And we segue into a new storyline! The title is a takeoff on the classic and long-out-of-print-in-English manga A, A’, by Moto Hagio. This may sound obscure, but Moto Hagio ought to be known and renowned for all her amazing works.
I wrote this strip at the eleventh hour, after the other strips in this week, but it came out well. Good work advancing the plot, me!
This is another strip I kind of wrote at the last minute to tie the other strips together and move the plot along, but it turned out pretty well.
The “Do Not Enter” sign in the first panel has a sign taped to it reading, “Mell, this means you!” Opportunities for background gags aside, hallway shots like that are among my least favorite things to draw, after cars. I can never get things to look right in perspective.
This is the kind of strip that happens when I’m trying to write strips, and I suddenly realize I don’t have Dave anymore to bounce gags off of, and then I’m sad. As an added bonus, Artie is wearing both a lab coat and safety goggles. So basically this strip is excellent.
I like this strip, not in the least because I only had to draw two panels. But I also like the stuff about the core cast breaking up and going their separate ways. My family moved around a lot when I was little, and the theme of losing contact with friends and loved ones comes up a lot in my comics. I have a lot of dear friends I don’t see enough of. Facebook does not count.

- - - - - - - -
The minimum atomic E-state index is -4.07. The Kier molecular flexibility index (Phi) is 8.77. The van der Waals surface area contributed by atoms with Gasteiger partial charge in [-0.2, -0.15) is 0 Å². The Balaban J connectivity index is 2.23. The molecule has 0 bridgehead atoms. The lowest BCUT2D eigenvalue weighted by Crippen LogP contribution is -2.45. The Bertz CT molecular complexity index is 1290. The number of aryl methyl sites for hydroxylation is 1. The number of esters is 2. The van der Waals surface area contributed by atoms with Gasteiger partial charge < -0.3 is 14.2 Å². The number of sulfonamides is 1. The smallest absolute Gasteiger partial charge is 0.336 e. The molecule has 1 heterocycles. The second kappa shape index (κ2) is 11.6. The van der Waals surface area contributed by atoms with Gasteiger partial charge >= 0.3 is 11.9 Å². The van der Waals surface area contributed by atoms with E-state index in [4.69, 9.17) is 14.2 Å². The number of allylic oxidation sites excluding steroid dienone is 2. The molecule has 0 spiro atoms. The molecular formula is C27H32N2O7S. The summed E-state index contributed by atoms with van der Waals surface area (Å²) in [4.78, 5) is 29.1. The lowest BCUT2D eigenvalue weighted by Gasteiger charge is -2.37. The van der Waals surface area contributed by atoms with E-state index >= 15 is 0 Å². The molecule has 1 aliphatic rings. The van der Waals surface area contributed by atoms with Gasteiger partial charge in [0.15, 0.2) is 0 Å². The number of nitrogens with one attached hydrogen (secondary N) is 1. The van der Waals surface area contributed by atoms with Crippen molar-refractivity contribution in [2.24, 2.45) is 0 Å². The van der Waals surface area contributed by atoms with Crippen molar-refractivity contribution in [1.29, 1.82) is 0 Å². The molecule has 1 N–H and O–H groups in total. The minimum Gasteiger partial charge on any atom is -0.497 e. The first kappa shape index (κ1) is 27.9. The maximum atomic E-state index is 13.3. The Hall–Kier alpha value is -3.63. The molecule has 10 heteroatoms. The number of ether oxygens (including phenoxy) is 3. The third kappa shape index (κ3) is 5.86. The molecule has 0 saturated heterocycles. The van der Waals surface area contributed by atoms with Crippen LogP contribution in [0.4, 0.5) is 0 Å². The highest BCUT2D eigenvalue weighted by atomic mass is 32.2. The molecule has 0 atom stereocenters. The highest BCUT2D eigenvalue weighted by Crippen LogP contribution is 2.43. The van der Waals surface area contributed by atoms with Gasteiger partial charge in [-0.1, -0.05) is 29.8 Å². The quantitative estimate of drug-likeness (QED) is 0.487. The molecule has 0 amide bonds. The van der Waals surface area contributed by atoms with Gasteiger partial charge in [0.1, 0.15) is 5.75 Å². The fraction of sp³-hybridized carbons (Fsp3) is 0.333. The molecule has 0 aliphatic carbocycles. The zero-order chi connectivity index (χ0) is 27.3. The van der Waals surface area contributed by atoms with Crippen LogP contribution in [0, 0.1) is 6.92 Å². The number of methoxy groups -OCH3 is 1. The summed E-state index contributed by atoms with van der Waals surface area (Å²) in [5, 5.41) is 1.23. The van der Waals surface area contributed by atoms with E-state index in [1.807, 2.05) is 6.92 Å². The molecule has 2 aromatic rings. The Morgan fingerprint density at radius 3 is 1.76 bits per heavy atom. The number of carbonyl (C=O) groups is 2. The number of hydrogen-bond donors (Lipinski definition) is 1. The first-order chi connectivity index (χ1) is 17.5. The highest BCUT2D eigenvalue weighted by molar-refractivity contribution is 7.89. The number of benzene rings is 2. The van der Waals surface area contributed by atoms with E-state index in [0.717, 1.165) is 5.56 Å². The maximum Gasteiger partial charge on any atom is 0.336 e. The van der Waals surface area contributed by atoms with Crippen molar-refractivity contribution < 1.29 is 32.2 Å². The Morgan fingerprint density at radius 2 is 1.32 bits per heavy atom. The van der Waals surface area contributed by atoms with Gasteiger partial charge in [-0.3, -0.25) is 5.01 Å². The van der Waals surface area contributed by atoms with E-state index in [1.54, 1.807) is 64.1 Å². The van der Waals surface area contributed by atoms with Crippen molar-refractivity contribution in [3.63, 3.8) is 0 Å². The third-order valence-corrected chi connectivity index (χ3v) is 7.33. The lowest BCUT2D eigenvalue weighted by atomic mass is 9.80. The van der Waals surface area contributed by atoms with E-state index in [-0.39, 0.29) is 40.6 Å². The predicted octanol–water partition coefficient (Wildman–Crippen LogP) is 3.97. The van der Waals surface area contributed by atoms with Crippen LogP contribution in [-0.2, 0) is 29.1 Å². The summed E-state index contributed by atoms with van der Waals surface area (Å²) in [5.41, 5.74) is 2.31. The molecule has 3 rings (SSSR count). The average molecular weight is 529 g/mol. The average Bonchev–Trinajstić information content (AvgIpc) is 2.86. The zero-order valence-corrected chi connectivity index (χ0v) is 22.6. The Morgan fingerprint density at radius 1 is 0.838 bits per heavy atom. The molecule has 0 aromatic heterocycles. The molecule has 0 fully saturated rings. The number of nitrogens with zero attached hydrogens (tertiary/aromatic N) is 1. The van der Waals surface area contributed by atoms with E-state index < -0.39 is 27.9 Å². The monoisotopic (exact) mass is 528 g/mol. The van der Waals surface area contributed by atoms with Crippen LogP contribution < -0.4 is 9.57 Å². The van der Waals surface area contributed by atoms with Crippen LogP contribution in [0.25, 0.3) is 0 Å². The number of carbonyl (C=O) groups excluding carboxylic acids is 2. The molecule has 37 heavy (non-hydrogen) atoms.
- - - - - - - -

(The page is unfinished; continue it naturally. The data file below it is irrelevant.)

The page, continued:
I decided at some point that Artie is ambidextrous, so I can draw him with a pencil in either hand. I worry about this kind of thing.
I think I wrote this strip around Year Three of Narbonic. You have no idea how happy I was to come up with it. Now it seems obvious, but–and I’ll talk about this more later–at the time I was delighted to have a way to bring this iteration of Dave back into the story. I ended up getting a lot of strips out of it, and as far as I’m concerned that’s a successful idea.
That’s a pen behind Dave’s ear in the last panel. I know it looks like he’s been tagged and released into the wild.
Dave usually blames Helen for his death, even though it was her mom’s doing, so “nearly killing me” is a step up.